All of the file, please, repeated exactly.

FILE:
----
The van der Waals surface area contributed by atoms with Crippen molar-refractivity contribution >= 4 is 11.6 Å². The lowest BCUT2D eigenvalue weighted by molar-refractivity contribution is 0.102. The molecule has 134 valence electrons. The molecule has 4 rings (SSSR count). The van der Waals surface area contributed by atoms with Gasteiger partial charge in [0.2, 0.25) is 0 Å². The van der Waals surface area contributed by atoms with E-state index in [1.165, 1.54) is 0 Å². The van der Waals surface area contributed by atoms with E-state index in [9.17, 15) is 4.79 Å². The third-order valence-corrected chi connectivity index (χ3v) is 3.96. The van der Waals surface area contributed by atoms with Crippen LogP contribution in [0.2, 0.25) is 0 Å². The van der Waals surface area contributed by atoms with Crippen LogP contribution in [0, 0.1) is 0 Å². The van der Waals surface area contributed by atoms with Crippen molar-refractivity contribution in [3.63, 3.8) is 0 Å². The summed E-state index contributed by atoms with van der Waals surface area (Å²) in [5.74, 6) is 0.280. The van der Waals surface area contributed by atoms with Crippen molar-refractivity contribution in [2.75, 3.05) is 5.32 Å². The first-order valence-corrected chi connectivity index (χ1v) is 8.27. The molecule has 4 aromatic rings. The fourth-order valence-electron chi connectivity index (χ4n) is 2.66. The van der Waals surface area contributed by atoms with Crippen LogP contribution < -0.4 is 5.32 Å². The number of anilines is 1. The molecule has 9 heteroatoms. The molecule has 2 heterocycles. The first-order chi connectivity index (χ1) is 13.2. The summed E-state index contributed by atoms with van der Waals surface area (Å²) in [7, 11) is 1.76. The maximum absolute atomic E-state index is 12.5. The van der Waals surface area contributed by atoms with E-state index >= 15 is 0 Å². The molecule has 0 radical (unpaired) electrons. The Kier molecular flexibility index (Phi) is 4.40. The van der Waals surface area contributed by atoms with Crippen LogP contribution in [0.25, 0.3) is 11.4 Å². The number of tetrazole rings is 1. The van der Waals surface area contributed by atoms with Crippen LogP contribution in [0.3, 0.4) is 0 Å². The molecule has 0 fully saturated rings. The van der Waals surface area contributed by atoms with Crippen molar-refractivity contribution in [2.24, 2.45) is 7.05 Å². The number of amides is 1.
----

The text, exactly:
The van der Waals surface area contributed by atoms with Crippen molar-refractivity contribution >= 4 is 11.6 Å². The lowest BCUT2D eigenvalue weighted by molar-refractivity contribution is 0.102. The molecule has 134 valence electrons. The molecule has 4 rings (SSSR count). The van der Waals surface area contributed by atoms with Gasteiger partial charge in [0.2, 0.25) is 0 Å². The van der Waals surface area contributed by atoms with E-state index in [1.165, 1.54) is 0 Å². The van der Waals surface area contributed by atoms with E-state index in [9.17, 15) is 4.79 Å². The third-order valence-corrected chi connectivity index (χ3v) is 3.96. The van der Waals surface area contributed by atoms with Crippen LogP contribution in [0.2, 0.25) is 0 Å². The van der Waals surface area contributed by atoms with Crippen LogP contribution in [0, 0.1) is 0 Å². The van der Waals surface area contributed by atoms with Crippen molar-refractivity contribution in [3.63, 3.8) is 0 Å². The summed E-state index contributed by atoms with van der Waals surface area (Å²) in [5.74, 6) is 0.280. The van der Waals surface area contributed by atoms with Crippen molar-refractivity contribution in [2.75, 3.05) is 5.32 Å². The first-order valence-corrected chi connectivity index (χ1v) is 8.27. The molecule has 4 aromatic rings. The fourth-order valence-electron chi connectivity index (χ4n) is 2.66. The van der Waals surface area contributed by atoms with Crippen LogP contribution < -0.4 is 5.32 Å². The number of anilines is 1. The molecule has 9 heteroatoms. The molecule has 2 heterocycles. The first-order chi connectivity index (χ1) is 13.2. The summed E-state index contributed by atoms with van der Waals surface area (Å²) in [7, 11) is 1.76. The maximum absolute atomic E-state index is 12.5. The van der Waals surface area contributed by atoms with E-state index >= 15 is 0 Å². The molecule has 0 radical (unpaired) electrons. The Kier molecular flexibility index (Phi) is 4.40. The van der Waals surface area contributed by atoms with Crippen LogP contribution in [0.25, 0.3) is 11.4 Å². The number of tetrazole rings is 1. The van der Waals surface area contributed by atoms with Crippen LogP contribution in [0.3, 0.4) is 0 Å². The molecule has 0 fully saturated rings. The van der Waals surface area contributed by atoms with Crippen molar-refractivity contribution in [2.24, 2.45) is 7.05 Å². The number of amides is 1.